08 March 2011


I don’t know why my newsreader would feed me something from 2009.  Maybe after all this time Google’s finally got enough data on me where it knows me better than I know myself.  I really don’t know.  In any event I paused when presented with this picture of an ad that Amnesty International put out in 2009:

It’s actually pretty clever.  On the left pane of the picture above there’s an image of a man beating a woman.  The ad is actually activated by a camera just above the photo.  When the camera recognizes that someone is looking at it (and after a slight delay) the picture changes to the same couple smiling and making nice, and has a caption stating “It happens when nobody is watching.”

I caught myself staring at this picture after a minute or two.  F*ck if this wasn’t my childhood…  I don’t know why all this started streaming back to me at the sight of this.  Sitting in the corner of the hallway pretending to play with my toys hearing my dad beat the sh*t out of my mom.  Door closed, not seeing anything but hearing everything I needed to.  Frozen in silence to small to defend her, and too terrified to move.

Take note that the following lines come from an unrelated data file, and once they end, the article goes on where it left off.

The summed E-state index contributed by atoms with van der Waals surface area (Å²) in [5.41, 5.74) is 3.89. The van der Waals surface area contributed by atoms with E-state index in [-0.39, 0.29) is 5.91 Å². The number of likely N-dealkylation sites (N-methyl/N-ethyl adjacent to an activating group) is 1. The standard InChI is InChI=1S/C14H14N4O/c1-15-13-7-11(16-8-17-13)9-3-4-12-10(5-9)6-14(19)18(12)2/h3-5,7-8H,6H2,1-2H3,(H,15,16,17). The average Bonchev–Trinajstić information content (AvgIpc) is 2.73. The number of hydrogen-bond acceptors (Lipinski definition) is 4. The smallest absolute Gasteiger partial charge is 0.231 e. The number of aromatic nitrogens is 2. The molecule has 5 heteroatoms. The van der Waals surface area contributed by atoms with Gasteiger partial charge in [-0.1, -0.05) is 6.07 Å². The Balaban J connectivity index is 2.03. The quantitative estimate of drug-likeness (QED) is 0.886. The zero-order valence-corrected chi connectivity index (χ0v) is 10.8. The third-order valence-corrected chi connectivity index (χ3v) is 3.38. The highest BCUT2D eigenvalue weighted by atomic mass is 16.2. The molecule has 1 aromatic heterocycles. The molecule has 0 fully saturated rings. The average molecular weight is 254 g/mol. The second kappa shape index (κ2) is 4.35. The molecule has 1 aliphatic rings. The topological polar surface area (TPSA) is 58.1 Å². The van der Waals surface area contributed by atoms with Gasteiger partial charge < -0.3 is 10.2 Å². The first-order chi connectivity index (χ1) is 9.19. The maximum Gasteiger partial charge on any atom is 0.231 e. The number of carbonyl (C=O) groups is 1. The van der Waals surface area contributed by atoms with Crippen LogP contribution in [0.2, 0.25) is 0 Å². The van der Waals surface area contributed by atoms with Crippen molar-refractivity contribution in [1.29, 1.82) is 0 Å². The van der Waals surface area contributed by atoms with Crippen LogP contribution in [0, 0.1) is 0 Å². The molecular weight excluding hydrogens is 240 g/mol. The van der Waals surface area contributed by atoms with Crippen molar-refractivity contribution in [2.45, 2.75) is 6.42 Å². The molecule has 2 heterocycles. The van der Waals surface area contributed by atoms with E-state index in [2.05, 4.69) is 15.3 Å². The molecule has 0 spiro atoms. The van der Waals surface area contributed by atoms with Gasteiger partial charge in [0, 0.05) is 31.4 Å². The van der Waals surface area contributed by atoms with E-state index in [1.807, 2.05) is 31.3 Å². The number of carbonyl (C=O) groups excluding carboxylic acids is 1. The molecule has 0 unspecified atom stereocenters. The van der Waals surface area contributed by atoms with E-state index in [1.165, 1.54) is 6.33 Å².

Could’ve been minutes - every time felt like hours until that door opened, mom making her way to the bathroom trying to gather herself, and dad taking off to wherever the f*ck he went.

How am I supposed to explain that to my kids when they get older?   They’re too young to understand now, but they won’t be much longer.  They’ll need to know. 

“No, Lolo wasn’t that nice of a person back then.” 

I’m tired.  There are so many things going on right now and the stress is pushing me to my limits. Anyway, shouldn’t I have gotten past all this years ago?  I don’t know why I’m writing this.  I don’t know why I’m all worked up right now.  I’m sitting here hovering over the Publish button debating on if I click or not.  Folks who know me in the real world visit here and they have no idea this stuff ever happened.

I’m sorry mom if you’re reading this.  I don’t mean to air our dirty laundry.  Thank you for saving me.  There’s no way I could ever repay you.


National Domestic Violence Hotline: www.thehotline.org / 1 800 799 SAFE (7233) /
Questions & Answers for Immigrant and Refugee Women Dealing with Domestic Violence

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